Recently, Orange County’s biggest private employer has been in the spotlight over a suit filed with the U.S. Equal Employment Opportunity Commission by Imane Boudlal, a restaurant hostess working at Disneyland citing religious discrimination. Boudlal, who has worked at Disneyland for the past two years, recently obtained her U.S. citizenship, and began wearing a hijab last week to work. She was asked to remove the headscarf or work in another job at Disneyland. She refused and went home.
Every business has the right to create guidelines, policies and regulations to better serve its customers, in addition to better protecting themselves. Companies like Disney work hard to ensure their products and services continuously meet certain standards, meet their mission and the brand that generations have grown to love over the last 55 years.
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The bottom line is simple: not only were legitimate dress rules in place when she applied for her job, but she agreed to them and signed on the dotted line to abide by them as a condition of her employment. Disneyland is known internationally for its culture: park patrons are "guests;" Disneyland is "the show;" employees are "cast members" who wear "costumes," not uniforms; they are "on stage" when working with the public. "The Disney Look" – a branded, clean-cut image, synonymous with the Mouse himself – is given to prospective cast members in a pamphlet that is agreed to by the employee as work begins. So why, after two years of working without a hijab, and without a previous request for accommodation, does Boudlal decide unilaterally that she did not want to keep her agreement with her employer?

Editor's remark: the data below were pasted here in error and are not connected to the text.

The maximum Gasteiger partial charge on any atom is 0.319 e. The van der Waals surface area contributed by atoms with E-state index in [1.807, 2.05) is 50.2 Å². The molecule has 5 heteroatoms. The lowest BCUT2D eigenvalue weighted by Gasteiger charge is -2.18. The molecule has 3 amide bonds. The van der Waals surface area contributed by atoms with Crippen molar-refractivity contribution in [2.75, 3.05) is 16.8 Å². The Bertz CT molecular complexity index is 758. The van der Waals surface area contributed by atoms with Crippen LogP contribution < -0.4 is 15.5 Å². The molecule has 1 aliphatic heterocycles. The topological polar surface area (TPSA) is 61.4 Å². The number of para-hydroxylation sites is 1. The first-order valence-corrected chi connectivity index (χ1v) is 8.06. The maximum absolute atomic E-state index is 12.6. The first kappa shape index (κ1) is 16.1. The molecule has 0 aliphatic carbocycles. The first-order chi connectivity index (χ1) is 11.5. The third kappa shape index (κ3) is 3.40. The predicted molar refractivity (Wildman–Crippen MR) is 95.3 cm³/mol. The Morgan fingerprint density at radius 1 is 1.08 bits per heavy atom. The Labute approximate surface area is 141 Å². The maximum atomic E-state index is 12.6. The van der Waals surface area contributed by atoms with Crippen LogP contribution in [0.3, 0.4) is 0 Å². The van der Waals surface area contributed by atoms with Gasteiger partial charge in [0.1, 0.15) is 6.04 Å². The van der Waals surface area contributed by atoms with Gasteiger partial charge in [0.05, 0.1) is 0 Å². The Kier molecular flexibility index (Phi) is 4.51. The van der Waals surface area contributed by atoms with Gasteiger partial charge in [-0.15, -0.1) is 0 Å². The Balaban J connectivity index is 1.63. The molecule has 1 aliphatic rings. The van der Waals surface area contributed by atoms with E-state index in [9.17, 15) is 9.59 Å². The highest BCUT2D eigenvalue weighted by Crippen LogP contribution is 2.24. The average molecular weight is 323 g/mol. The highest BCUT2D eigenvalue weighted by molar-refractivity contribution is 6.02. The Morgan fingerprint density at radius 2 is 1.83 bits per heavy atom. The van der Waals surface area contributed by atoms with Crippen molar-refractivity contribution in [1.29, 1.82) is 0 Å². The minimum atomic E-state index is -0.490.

Disneyland, to its credit, tried to accommodate her with appropriate head wear consistent with her new religious practices. She was insulted. Disney offered her several "backstage" job opportunities where she could wear the hijab, jobs comparable to her "onstage" job. She refused via her union representative.
Clearly, this is not discrimination against Boudlal in particular, or the Muslim community in general – it is one business’ decision to set forth guidelines that deter ANY religious clothing or symbols worn in plain sight of a guest that may alter his experience of its brand and services that make up "the show."
So what are the real issues here? Another union dispute masquerading as religious freedom? A publicity stunt? A play for settlement money through litigation? "The Constitution tells me I can be Muslim, and I can wear the headscarf," Boudlal said. "Who is Disney to tell me I cannot?" I recall another old-timer saying, "In America, you can do anything you want, you just can’t do everything." You can work at Disney "onstage" in a specific costume, or you can work at Disney wearing your head scarf, but you can’t do both.
With 12.3 percent unemployment in California – really more like 20 percent if the underemployed and those who have just given up are included – Hijab-gate is just another example of a dysfunctional culture that caters to litigation and protection of "my rights" but no duty to "my responsibilities."
There are hundreds of thousands of Californians out of a job, any one of which might like the opportunity new citizen Boudlal has enjoyed.